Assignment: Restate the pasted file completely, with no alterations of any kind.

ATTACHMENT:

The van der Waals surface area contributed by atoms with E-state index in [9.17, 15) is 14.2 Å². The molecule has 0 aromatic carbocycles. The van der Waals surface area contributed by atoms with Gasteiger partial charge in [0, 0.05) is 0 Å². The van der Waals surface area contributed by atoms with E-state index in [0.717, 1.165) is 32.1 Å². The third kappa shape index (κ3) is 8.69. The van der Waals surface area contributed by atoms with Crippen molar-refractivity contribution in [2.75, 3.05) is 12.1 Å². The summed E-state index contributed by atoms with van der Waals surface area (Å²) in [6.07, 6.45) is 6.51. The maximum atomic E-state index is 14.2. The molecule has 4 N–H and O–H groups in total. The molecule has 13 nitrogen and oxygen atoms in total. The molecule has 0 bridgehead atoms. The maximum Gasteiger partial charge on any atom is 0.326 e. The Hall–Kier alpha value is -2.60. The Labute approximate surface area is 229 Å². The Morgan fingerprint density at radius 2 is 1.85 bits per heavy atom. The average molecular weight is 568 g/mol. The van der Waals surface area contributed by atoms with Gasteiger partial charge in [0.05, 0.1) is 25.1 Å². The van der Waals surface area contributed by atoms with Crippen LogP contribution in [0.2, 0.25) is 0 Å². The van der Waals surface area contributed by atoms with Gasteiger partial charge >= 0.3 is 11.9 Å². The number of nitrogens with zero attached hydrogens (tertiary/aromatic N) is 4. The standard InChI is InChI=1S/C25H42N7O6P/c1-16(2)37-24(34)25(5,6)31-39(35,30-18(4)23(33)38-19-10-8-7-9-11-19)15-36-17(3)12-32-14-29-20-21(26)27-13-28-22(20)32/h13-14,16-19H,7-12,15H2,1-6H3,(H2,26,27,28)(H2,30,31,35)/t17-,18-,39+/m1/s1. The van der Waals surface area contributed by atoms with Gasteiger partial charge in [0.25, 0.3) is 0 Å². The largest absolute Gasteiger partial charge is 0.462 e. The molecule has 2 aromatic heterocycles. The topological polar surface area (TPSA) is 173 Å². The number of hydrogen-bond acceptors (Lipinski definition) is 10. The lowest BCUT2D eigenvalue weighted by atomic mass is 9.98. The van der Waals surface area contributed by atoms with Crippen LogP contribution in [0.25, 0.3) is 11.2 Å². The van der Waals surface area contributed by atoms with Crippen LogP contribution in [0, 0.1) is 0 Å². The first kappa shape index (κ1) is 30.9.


The van der Waals surface area contributed by atoms with E-state index in [9.17, 15) is 14.2 Å². The molecule has 0 aromatic carbocycles. The van der Waals surface area contributed by atoms with Gasteiger partial charge in [0, 0.05) is 0 Å². The van der Waals surface area contributed by atoms with E-state index in [0.717, 1.165) is 32.1 Å². The third kappa shape index (κ3) is 8.69. The van der Waals surface area contributed by atoms with Crippen molar-refractivity contribution in [2.75, 3.05) is 12.1 Å². The summed E-state index contributed by atoms with van der Waals surface area (Å²) in [6.07, 6.45) is 6.51. The maximum atomic E-state index is 14.2. The molecule has 4 N–H and O–H groups in total. The molecule has 13 nitrogen and oxygen atoms in total. The molecule has 0 bridgehead atoms. The maximum Gasteiger partial charge on any atom is 0.326 e. The Hall–Kier alpha value is -2.60. The Labute approximate surface area is 229 Å². The Morgan fingerprint density at radius 2 is 1.85 bits per heavy atom. The average molecular weight is 568 g/mol. The van der Waals surface area contributed by atoms with Gasteiger partial charge in [0.05, 0.1) is 25.1 Å². The van der Waals surface area contributed by atoms with Crippen LogP contribution in [0.2, 0.25) is 0 Å². The van der Waals surface area contributed by atoms with Gasteiger partial charge >= 0.3 is 11.9 Å². The number of nitrogens with zero attached hydrogens (tertiary/aromatic N) is 4. The standard InChI is InChI=1S/C25H42N7O6P/c1-16(2)37-24(34)25(5,6)31-39(35,30-18(4)23(33)38-19-10-8-7-9-11-19)15-36-17(3)12-32-14-29-20-21(26)27-13-28-22(20)32/h13-14,16-19H,7-12,15H2,1-6H3,(H2,26,27,28)(H2,30,31,35)/t17-,18-,39+/m1/s1. The van der Waals surface area contributed by atoms with Gasteiger partial charge in [0.25, 0.3) is 0 Å². The largest absolute Gasteiger partial charge is 0.462 e. The molecule has 2 aromatic heterocycles. The topological polar surface area (TPSA) is 173 Å². The number of hydrogen-bond acceptors (Lipinski definition) is 10. The lowest BCUT2D eigenvalue weighted by atomic mass is 9.98. The van der Waals surface area contributed by atoms with Crippen LogP contribution in [0.25, 0.3) is 11.2 Å². The van der Waals surface area contributed by atoms with Crippen LogP contribution in [0, 0.1) is 0 Å². The first kappa shape index (κ1) is 30.9.